Over the years concerns over climate change have increased. In response, countries are exploring how to efficiently obtain information about the quantity of greenhouse gases (GHGs) released into the environment and implement policies that address climate change. Many countries, trying to determine how to implement a GHG emissions reporting program, are faced with the decision of whether to include GHG emissions within existing pollutant emissions reporting programs or whether GHG emissions will require a separate reporting program. Despite the implementation issues surrounding GHG emissions reporting programs, countries have decided that knowing the quantity of GHGs emitted by a facility into the environment is a critical step in addressing climate change.
Some countries, namely Member States in the European Union, already require the reporting of GHGs, which include carbon dioxide (CO2), nitrous oxide, methane, chloroflourocarbons (CFCs), hydrofluorocarbons (HFCs), hydrochlorofluorocarbons (HCFCs) and perfluorocarbon (PFCs). In Australia, while the reporting of GHG was originally incorporated into the NPI, the National Greenhouse and Energy Reporting Act 2007 (NGER) established requirements for a facility to report GHG emissions. As NGER is implemented, GHG reporting requirements have been removed from the NPI. Under NGER, a facility is required to report CO2, nitrous oxide and methane. The reporting of PFCs is voluntary. In the United States, under the TRI program, facilities are required to report certain GHG emissions excluding CO2, methane, and nitrous oxide. Canada is phasing in requirements to report GHG emissions into the NPRI and continues to develop a single harmonized system for reporting of all air pollutant emissions, including GHGs. On 22 September 2009, the U.S. Environmental Protection Agency (EPA) finalized a GHG reporting rule that requires fossil fuel and industrial GHG suppliers, motor vehicle and engine manufacturers, and facilities that emit 25,000 metric tons or more of CO2 equivalent per year to annually report GHG emissions data to the EPA. Under the finalized rule, annual reports, covering the calendar year 2010, are required to be submitted in 2011. Additionally, several states, such as Massachusetts, require reporting of GHG emissions.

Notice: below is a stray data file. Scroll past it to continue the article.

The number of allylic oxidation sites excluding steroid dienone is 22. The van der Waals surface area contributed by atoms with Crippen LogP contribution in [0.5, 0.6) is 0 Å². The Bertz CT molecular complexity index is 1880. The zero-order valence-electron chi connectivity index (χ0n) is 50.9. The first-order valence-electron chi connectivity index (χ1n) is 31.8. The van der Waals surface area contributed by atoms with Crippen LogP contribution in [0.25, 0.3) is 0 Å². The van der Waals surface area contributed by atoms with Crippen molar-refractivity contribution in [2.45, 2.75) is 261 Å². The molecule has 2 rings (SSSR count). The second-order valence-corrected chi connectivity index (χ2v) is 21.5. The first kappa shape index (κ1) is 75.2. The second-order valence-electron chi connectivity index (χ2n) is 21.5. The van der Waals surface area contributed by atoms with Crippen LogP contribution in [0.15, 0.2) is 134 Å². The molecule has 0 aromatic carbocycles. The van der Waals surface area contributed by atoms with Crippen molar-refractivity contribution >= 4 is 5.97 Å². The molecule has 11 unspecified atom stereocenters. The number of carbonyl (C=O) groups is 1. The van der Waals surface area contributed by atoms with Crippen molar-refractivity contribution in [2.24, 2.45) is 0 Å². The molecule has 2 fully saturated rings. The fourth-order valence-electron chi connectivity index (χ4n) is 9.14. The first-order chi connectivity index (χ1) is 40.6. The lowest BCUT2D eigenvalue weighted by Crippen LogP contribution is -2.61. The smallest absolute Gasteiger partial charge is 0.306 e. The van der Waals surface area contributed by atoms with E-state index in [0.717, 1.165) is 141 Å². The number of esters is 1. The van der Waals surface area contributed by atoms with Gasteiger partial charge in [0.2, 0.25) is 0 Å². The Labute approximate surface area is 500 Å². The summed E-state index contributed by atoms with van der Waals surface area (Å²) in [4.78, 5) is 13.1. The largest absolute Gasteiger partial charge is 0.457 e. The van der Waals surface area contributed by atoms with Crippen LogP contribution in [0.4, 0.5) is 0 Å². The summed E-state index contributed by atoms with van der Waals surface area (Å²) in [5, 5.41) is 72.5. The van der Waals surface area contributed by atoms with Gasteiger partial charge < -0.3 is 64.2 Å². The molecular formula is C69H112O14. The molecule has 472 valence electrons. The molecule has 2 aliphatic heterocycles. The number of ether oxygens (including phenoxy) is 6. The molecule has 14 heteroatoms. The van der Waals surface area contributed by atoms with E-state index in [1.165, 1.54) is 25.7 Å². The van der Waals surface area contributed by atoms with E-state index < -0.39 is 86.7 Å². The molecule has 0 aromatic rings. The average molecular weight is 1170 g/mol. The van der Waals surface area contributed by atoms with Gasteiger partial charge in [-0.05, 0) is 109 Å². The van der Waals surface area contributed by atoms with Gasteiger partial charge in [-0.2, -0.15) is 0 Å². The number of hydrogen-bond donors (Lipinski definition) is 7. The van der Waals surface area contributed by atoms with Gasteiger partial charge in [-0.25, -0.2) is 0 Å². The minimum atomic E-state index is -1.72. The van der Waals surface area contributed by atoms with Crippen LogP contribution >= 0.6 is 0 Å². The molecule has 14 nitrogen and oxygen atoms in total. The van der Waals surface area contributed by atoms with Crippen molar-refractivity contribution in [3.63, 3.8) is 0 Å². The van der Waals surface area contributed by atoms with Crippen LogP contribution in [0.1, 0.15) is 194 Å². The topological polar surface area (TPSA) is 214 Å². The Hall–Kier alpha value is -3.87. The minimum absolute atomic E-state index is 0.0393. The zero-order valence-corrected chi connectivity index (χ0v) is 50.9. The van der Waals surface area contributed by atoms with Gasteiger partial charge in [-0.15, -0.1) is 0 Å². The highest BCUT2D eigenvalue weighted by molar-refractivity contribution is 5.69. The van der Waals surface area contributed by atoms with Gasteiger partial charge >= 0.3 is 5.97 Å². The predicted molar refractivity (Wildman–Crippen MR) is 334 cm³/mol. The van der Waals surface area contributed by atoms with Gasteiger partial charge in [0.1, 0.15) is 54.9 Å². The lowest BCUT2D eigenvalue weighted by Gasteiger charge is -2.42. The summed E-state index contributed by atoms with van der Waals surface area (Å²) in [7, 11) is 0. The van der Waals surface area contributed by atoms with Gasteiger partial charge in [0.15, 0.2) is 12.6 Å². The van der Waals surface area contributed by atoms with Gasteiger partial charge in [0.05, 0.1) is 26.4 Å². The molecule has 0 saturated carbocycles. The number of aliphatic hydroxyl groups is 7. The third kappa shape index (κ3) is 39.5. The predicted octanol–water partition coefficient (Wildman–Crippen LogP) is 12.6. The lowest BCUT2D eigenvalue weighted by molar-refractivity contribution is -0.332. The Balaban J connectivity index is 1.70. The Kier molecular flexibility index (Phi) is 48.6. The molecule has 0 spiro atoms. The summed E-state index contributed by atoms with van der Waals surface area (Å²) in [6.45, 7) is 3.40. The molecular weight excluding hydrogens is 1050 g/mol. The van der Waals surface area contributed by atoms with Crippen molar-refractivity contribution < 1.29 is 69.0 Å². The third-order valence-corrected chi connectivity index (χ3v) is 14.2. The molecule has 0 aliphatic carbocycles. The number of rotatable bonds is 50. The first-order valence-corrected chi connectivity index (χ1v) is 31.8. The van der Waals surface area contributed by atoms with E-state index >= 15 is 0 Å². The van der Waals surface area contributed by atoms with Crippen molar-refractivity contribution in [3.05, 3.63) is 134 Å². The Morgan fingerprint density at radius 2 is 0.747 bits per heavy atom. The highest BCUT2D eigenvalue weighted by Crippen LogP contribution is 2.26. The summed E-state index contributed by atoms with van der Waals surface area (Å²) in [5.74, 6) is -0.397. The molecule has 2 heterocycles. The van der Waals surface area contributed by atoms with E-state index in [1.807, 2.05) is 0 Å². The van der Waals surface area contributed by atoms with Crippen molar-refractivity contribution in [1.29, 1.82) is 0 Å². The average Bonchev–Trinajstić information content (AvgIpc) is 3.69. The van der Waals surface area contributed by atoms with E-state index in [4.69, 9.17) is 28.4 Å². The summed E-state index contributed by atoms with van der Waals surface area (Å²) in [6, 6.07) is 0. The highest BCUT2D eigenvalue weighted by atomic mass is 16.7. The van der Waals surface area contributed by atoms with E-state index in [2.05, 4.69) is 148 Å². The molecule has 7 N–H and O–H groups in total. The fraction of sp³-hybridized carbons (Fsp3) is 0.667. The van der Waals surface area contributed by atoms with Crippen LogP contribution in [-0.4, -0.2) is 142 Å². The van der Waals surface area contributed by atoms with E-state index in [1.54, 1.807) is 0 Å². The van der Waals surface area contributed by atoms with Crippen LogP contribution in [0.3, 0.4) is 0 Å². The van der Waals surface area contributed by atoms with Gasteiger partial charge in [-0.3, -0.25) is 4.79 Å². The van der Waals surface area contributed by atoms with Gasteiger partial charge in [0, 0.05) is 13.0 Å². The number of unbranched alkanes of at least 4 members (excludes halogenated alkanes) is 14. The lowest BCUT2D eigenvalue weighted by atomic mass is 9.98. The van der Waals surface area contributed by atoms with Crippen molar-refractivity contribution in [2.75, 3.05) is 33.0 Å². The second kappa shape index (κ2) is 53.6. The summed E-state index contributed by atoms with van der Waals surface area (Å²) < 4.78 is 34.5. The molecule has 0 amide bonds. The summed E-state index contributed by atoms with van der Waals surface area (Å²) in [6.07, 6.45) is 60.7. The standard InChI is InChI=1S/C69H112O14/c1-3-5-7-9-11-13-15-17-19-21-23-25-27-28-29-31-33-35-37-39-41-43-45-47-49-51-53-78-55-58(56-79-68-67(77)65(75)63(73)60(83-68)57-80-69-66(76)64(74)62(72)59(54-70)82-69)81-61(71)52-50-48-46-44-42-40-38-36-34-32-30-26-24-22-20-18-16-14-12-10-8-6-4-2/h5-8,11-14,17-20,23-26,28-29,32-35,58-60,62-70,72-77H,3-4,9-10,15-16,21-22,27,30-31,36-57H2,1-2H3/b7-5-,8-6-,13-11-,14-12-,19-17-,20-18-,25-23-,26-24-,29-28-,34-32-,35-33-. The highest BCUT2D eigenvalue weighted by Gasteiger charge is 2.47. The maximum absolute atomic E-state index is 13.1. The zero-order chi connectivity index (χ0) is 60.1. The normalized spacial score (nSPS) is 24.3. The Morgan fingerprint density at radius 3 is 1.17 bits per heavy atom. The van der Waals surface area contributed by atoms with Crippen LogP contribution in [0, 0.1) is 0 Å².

Emissions reporting might have broader impacts on a company
As countries explore how to address climate change, information submitted under a GHG emission reporting program may impact a company by serving as a baseline for further regulation. The quantity of GHGs emitted may serve as a basis of a GHG tax. Various countries, including member states of the European Union and Canada have explored the possibility of implementing a tax based on the quantity of GHGs emitted by a facility. Notably, France, Sweden and Finland have adopted legislation levying a tax on the amount of carbon emitted. Additionally, some states, provinces, and municipalities have also taken steps to implement a tax on GHGs emitted by a facility. In November 2006, Boulder, Colorado became the first municipality to charge a carbon tax on residents and businesses based on electricity usage. On 1 July 2008, the Canadian province of British Columbia was the first in North America to institute a comprehensive tax on carbon emitted by fuels such as gasoline, diesel, natural gas, coal, propane, and home heating fuel.
The quantity of reported GHGs emissions may also affect the allocation of emission credits under a GHG trading program such as the European Union Greenhouse Gas Emission Trading System, the U.S. cap-and-trade program proposed in the American Clean Energy and Security Act passed in the House of Representatives on 26 June 2009, or the proposed Australian Carbon Pollution Reduction Scheme. The GHG emissions information submitted may also impact the public perception of a facility, potentially affecting the ability of the facility to operate. For example, a company that is perceived as a major polluter may find itself under more scrutiny from environmental agencies as the company attempts to acquire or renew operating permits or licenses for its facilities.